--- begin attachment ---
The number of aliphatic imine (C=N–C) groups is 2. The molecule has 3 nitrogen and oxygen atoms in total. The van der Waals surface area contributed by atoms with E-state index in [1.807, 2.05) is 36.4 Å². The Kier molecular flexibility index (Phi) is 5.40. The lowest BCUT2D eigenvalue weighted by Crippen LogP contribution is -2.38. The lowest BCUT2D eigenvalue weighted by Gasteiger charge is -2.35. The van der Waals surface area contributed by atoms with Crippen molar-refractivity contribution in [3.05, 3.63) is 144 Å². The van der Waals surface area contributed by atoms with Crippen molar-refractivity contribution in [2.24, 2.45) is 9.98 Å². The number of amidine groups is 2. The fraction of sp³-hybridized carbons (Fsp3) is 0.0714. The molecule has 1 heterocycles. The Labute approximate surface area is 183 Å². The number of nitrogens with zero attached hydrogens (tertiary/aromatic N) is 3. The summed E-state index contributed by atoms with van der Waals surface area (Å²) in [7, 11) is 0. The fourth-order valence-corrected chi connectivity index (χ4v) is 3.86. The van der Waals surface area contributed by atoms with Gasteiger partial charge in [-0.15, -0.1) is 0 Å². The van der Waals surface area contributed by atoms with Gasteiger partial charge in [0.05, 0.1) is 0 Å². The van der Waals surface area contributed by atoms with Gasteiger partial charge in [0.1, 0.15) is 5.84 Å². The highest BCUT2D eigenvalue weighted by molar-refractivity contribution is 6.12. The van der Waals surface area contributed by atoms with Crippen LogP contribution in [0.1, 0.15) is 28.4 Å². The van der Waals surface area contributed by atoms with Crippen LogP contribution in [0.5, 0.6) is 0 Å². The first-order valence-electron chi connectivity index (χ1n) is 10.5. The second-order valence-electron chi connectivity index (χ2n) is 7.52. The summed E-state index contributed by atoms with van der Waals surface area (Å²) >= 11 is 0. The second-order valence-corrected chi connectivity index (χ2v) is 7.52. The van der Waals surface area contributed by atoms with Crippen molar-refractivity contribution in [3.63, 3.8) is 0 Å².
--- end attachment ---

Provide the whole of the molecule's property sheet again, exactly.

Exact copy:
The number of aliphatic imine (C=N–C) groups is 2. The molecule has 3 nitrogen and oxygen atoms in total. The van der Waals surface area contributed by atoms with E-state index in [1.807, 2.05) is 36.4 Å². The Kier molecular flexibility index (Phi) is 5.40. The lowest BCUT2D eigenvalue weighted by Crippen LogP contribution is -2.38. The lowest BCUT2D eigenvalue weighted by Gasteiger charge is -2.35. The van der Waals surface area contributed by atoms with Crippen molar-refractivity contribution in [3.05, 3.63) is 144 Å². The van der Waals surface area contributed by atoms with Crippen molar-refractivity contribution in [2.24, 2.45) is 9.98 Å². The number of amidine groups is 2. The fraction of sp³-hybridized carbons (Fsp3) is 0.0714. The molecule has 1 heterocycles. The Labute approximate surface area is 183 Å². The number of nitrogens with zero attached hydrogens (tertiary/aromatic N) is 3. The summed E-state index contributed by atoms with van der Waals surface area (Å²) in [7, 11) is 0. The fourth-order valence-corrected chi connectivity index (χ4v) is 3.86. The van der Waals surface area contributed by atoms with Gasteiger partial charge in [-0.15, -0.1) is 0 Å². The van der Waals surface area contributed by atoms with Gasteiger partial charge in [0.05, 0.1) is 0 Å². The van der Waals surface area contributed by atoms with Gasteiger partial charge in [0.1, 0.15) is 5.84 Å². The highest BCUT2D eigenvalue weighted by molar-refractivity contribution is 6.12. The van der Waals surface area contributed by atoms with Crippen LogP contribution in [0.1, 0.15) is 28.4 Å². The van der Waals surface area contributed by atoms with Crippen LogP contribution in [0.5, 0.6) is 0 Å². The first-order valence-electron chi connectivity index (χ1n) is 10.5. The second-order valence-electron chi connectivity index (χ2n) is 7.52. The summed E-state index contributed by atoms with van der Waals surface area (Å²) >= 11 is 0. The second-order valence-corrected chi connectivity index (χ2v) is 7.52. The van der Waals surface area contributed by atoms with Crippen molar-refractivity contribution in [3.63, 3.8) is 0 Å².